The Future and Past of U.S. Foreign Relations Law
40 Pages Posted: 5 Oct 2004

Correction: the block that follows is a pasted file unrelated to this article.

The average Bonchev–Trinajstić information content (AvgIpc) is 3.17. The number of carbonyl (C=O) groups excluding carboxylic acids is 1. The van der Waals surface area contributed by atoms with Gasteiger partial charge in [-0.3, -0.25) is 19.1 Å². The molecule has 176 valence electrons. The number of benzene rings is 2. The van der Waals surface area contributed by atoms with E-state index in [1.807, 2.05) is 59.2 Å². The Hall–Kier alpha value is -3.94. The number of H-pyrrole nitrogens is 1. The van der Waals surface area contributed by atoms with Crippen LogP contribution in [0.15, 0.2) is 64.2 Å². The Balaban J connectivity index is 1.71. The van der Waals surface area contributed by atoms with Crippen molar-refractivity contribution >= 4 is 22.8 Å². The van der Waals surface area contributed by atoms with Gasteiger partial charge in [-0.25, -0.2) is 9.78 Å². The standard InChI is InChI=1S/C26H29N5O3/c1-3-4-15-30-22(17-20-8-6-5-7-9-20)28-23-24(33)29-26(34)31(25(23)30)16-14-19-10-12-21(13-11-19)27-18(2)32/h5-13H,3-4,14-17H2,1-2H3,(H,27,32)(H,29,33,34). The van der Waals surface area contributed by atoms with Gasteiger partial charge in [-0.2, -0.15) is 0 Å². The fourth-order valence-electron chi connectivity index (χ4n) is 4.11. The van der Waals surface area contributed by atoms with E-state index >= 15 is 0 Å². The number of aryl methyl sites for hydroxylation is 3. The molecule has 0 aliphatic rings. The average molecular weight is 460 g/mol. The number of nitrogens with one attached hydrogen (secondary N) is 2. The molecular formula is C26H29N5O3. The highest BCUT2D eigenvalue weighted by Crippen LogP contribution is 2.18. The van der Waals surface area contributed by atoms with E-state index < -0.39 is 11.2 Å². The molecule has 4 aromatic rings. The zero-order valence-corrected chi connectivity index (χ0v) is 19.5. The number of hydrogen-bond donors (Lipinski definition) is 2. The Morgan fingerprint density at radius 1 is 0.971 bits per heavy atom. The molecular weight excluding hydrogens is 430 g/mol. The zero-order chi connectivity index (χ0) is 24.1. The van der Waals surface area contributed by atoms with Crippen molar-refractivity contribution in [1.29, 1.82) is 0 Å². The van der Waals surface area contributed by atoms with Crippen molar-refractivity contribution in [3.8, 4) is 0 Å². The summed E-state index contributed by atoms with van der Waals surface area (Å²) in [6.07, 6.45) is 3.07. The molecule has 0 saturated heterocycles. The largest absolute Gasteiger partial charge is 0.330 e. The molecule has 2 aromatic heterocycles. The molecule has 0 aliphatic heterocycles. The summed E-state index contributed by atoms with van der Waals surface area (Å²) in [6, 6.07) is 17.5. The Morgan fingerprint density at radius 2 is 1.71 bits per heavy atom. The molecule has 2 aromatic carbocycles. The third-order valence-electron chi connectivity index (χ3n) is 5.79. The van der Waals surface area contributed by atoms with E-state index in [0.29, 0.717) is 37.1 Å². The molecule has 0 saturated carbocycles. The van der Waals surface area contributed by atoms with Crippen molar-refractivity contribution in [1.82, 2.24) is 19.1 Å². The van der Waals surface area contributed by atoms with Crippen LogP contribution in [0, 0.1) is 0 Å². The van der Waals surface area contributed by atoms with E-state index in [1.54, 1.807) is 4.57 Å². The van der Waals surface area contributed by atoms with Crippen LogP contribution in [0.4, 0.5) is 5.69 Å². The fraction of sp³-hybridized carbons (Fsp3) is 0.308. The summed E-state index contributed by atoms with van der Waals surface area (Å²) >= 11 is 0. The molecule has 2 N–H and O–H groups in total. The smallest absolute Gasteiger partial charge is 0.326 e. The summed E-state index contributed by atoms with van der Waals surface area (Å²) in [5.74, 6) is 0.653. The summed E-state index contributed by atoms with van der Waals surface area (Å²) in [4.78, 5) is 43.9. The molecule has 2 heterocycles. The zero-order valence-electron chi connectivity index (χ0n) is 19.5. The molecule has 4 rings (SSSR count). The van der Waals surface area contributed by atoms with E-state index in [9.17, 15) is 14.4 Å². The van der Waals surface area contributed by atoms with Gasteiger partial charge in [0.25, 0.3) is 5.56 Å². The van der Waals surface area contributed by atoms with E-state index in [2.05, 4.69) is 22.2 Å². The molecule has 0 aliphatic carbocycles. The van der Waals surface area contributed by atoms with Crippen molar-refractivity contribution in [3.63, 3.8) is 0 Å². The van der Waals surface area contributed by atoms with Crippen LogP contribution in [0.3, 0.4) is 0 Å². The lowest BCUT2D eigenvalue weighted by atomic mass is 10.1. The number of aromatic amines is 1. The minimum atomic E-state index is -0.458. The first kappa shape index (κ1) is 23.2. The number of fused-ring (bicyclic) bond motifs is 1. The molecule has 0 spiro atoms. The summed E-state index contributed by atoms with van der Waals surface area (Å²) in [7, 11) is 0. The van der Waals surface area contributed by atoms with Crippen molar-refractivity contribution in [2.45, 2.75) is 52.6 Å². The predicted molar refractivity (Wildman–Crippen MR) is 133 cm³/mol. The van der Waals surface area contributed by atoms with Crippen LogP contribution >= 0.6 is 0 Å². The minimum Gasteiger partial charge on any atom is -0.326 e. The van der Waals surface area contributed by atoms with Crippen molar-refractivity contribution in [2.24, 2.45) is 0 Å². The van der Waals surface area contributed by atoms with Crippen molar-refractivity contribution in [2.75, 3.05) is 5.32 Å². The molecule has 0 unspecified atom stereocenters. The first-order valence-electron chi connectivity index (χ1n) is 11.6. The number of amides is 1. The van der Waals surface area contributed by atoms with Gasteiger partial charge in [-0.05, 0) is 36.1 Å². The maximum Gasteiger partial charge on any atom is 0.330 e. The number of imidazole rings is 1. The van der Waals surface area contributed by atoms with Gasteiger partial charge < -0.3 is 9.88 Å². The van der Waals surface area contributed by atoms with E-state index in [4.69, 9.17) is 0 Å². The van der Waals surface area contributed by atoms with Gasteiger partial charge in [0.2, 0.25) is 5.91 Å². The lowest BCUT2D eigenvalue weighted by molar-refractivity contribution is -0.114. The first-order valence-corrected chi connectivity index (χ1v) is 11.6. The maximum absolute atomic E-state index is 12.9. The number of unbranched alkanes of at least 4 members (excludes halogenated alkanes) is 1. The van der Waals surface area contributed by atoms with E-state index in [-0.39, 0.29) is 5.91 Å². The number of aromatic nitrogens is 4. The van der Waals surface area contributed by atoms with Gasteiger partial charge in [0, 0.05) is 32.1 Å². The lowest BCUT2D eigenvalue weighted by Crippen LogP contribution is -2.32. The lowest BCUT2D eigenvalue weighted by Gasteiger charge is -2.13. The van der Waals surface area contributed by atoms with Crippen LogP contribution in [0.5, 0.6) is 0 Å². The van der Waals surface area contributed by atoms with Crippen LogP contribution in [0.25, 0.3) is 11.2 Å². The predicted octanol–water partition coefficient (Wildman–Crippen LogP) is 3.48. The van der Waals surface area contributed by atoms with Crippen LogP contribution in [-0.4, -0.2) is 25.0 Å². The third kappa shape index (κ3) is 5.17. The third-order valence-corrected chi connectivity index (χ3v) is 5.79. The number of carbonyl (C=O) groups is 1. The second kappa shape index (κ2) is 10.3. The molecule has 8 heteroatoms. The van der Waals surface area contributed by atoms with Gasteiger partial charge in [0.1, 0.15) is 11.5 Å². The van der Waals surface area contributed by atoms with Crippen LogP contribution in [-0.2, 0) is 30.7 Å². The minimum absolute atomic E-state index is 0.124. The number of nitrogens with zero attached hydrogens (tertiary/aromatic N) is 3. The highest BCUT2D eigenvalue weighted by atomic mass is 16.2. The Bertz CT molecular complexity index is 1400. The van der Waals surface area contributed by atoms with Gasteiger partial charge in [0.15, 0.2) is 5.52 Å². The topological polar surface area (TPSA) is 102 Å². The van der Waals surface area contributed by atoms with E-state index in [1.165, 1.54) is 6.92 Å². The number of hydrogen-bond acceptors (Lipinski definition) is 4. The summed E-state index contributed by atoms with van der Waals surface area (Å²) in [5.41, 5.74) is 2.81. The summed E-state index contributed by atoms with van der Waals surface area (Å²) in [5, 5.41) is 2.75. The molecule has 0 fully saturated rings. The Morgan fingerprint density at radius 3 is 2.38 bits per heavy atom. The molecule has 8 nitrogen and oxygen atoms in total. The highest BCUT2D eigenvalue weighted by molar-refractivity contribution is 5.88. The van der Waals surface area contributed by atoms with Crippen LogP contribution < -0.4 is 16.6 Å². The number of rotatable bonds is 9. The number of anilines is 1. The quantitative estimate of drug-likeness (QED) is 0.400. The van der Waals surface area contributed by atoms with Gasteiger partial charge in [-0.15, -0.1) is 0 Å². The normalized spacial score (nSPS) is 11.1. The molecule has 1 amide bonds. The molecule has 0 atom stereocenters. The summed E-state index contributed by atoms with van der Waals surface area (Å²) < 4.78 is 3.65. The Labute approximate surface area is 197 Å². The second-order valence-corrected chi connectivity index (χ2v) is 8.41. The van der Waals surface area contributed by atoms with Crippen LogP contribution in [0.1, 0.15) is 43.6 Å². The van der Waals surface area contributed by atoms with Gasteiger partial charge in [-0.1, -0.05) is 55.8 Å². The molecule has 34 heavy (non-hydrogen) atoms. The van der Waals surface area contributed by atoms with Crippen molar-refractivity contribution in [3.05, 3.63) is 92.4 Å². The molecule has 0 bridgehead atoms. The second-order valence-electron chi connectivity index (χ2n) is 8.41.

This article looks ahead toward the increasing prominence of foreign relations law issues in U.S. constitutional jurisprudence while also considering recent backward-looking, historicist efforts to provide answers to such issues as they arise. It therefore first reviews recent case law that has resulted in light of globalization and U.S. foreign policy initiatives, including the "war on terrorism." Among these include Hamdi v. Rumsfeld, Sosa v. Alvarez-Machain, and Lawrence v. Texas. It also surveys the often historically-based answers put forward by the so-called "new foreign affairs law" school, which generally argue for a greater emphasis on national sovereignty than the prevailing foreign relations law "orthodoxy" as set forth in the Restatement (Third). Next, the article focuses on the historical accounts on which many of these "new" foreign affairs solutions are built, and exposes these as fundamentally inconsistent with the general scholarly narrative of the era as well as with the specific historical sources bearing upon foreign affairs. The underbrush cleared, the article then considers Justice Jackson's effective reliance on evolving constitutional custom in Youngstown as the counterintuitive path along which the history of the Founding points foreign relations to follow.
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